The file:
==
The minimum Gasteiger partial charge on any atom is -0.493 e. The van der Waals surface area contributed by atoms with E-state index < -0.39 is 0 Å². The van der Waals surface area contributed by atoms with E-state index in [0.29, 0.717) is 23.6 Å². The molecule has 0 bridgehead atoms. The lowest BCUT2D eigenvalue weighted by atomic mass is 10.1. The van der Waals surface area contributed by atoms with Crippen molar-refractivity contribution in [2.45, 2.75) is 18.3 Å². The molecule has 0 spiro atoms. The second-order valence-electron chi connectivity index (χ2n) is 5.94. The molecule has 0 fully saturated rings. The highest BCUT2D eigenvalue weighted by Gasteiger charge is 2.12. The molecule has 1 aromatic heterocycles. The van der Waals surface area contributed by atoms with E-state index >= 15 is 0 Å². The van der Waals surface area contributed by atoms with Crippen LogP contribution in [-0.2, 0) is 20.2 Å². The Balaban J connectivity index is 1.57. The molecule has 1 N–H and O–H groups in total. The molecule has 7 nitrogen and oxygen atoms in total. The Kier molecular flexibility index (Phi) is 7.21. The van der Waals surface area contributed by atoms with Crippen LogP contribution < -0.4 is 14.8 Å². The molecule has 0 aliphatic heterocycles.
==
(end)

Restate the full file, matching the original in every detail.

The minimum Gasteiger partial charge on any atom is -0.493 e. The van der Waals surface area contributed by atoms with E-state index < -0.39 is 0 Å². The van der Waals surface area contributed by atoms with E-state index in [0.29, 0.717) is 23.6 Å². The molecule has 0 bridgehead atoms. The lowest BCUT2D eigenvalue weighted by atomic mass is 10.1. The van der Waals surface area contributed by atoms with Crippen molar-refractivity contribution in [2.45, 2.75) is 18.3 Å². The molecule has 0 spiro atoms. The second-order valence-electron chi connectivity index (χ2n) is 5.94. The molecule has 0 fully saturated rings. The highest BCUT2D eigenvalue weighted by Gasteiger charge is 2.12. The molecule has 1 aromatic heterocycles. The van der Waals surface area contributed by atoms with E-state index >= 15 is 0 Å². The van der Waals surface area contributed by atoms with Crippen LogP contribution in [-0.2, 0) is 20.2 Å². The Balaban J connectivity index is 1.57. The molecule has 1 N–H and O–H groups in total. The molecule has 7 nitrogen and oxygen atoms in total. The Kier molecular flexibility index (Phi) is 7.21. The van der Waals surface area contributed by atoms with Crippen LogP contribution < -0.4 is 14.8 Å². The molecule has 0 aliphatic heterocycles.